As I revealed in my last Patron Post, that passthrough is happening with virtually no lag time, and it may even be the Fed is creating the money in its member bank accounts nanoseconds before the banks actually settle their treasury purchases with the government. It appears the dealer banks, through which the government issues its bonds, have never even had to settle with their own money, making the Fed’s funding a direct shot through the banks to the government. (The passthrough is so tight on the Fed’s public books you cannot tell which happens first — the member banks’ settlement with the US government on treasury purchases, or the Fed’s creation of new money in those banks’ reserve accounts as the Fed takes ownership of the treasuries.)

Monetization of the government’s debt, as I’ve mentioned many times, is illegal, but no one in government or in the financial media cares. Nor apparently does most of the US populace. 

So close to the light, yet so in the dark

Even the writer of this quoted article comes so close to seeing the light, and then misses it entirely:

Is there something that is going on in the effort to resolve the whole problem that arose in the “repo” disturbance? We don’t know, but the effort of the Fed to support the build up in the General Account seems to be very intentional…. We need to keep our ears open to learn what it is that Federal Reserve officials are doing.

Those who have access to my Patron Posts already know exactly what the Fed is doing (even to the point of who it is bailing out). And, whether one knows exactly or not, they should be able to see the connection better than this:

Given how they handled the “repo” situation in the fall, one expects that the Fed actions are very reasonable and meant to keep financial markets calm and quiet…. Conclusion: The Fed is still on top of things, financial markets remain calm, and international monies continue to have high trust in the United States. What more can we ask for at this time?

Ah, the beautiful Fed — keeping markets calm for all of us by illegally monetizing the US debt! How easy it is to beguile people into trusting that you are doing the right thing in their best interest for the right reason when they want to believe. That’s how “economic denial” works: we believe because we want to (because we are afraid not to). So, we do not question the authorities who are providing exactly what we we want and think we need nor pay attention to the few who do. All that matters is that the milk keeps flowing.

Indeed, what more can we ask for than markets calmed with QE forever? Of course, the financial media does not want to look into that because why would you risk doing anything that might spoil the fun by bringing unrest to the sleeping child?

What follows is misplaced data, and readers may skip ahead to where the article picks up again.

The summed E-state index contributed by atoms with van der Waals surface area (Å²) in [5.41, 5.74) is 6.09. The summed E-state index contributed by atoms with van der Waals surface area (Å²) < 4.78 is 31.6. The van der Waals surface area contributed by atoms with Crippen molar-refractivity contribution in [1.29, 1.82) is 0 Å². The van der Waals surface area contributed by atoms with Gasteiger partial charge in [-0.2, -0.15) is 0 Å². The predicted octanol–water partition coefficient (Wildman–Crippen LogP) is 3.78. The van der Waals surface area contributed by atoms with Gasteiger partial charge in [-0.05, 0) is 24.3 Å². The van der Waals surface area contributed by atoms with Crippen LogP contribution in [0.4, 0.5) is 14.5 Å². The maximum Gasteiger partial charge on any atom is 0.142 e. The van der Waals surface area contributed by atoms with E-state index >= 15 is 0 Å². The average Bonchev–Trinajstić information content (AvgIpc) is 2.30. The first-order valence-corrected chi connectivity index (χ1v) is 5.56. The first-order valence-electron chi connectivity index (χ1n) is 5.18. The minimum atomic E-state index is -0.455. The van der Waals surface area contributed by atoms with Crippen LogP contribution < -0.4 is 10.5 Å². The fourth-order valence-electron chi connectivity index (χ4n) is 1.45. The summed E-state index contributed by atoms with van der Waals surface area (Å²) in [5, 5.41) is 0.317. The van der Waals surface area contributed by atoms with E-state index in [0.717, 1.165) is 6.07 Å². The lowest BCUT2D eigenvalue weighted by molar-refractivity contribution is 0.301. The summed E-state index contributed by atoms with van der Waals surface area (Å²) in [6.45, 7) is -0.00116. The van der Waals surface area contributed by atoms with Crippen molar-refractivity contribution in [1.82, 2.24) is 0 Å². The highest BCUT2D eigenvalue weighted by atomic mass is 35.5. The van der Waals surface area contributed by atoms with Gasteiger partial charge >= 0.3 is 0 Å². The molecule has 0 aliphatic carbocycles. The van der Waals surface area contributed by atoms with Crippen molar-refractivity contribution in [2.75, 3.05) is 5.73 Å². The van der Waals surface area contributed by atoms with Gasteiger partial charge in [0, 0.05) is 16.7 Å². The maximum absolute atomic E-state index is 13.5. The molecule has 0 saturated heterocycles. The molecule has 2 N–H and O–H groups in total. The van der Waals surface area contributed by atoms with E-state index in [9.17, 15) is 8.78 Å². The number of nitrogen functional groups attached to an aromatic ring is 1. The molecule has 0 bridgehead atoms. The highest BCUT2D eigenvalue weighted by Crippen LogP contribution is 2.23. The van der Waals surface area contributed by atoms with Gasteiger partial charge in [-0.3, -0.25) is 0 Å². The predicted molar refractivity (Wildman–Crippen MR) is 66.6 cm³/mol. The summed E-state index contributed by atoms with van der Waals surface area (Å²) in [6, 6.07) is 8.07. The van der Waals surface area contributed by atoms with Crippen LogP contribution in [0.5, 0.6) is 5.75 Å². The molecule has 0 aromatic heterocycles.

Moreover, since the Fed is now engaging in QE at the same rapid clip it did under QE3, we should not be surprised that its bold rescue effort has somewhat forestalled the recession that was beginning last summer — especially since the Fed also made three interest rate cuts over the past seven months, which is the same number of cuts it made in that much time during 2008 to help get us out of the second-worst recession in US history.

While the present cuts to the Fed’s targeted interest rate were each only about a third to half as large as the size of each emergency cut back in 2008, the cuts back in 2008 were not accompanied by any quantitative easing. QE did not start happening until December of that year. So, really, the combination of interest cuts and quantitative easing over the last seven months has been as intensive as the boldest efforts seen over the same length of time during the Great Recession because the Fed was done with interest cuts by the end of 2008 just as it started its first round of QE.

And, yet, the world sleeps. All is calm, especially the happily nursed stock market. The entire world even believes the president of the United States when he says in his State of the Union address that the economy is very strong. Even his critics allow that that much is true. Sure it is! Because emergency recovery efforts as extreme as those seen during the worst phase of the Great Recession are sure signs of a strong and vibrant economy!

And, yet, the world sleeps in its cradle as the Fed nurses Wall Street with the warm, sweet milk of government debt. The blissful market is well Fed. All is happy and calm. What more can we ask for?



Seeing the Great Recession Before it Hit

My path to writing this blog began as a personal journey. Prior to the start of this so-called “Great Recession,” my ex-wife had a family home that was an inheritance from her mother. I worked as a property manger at the time, and near the end of 2007, I could tell from rumblings in the industry that the U.S. housing market was on the verge of catastrophic collapse. I urged her to press her brothers to sell the family home before prices dropped. The house went on the market and sold right away — and just three months before Bear-Stearns and others crashed, taking the U.S. housing market down for the tumble. Her family sold at the peak of the market.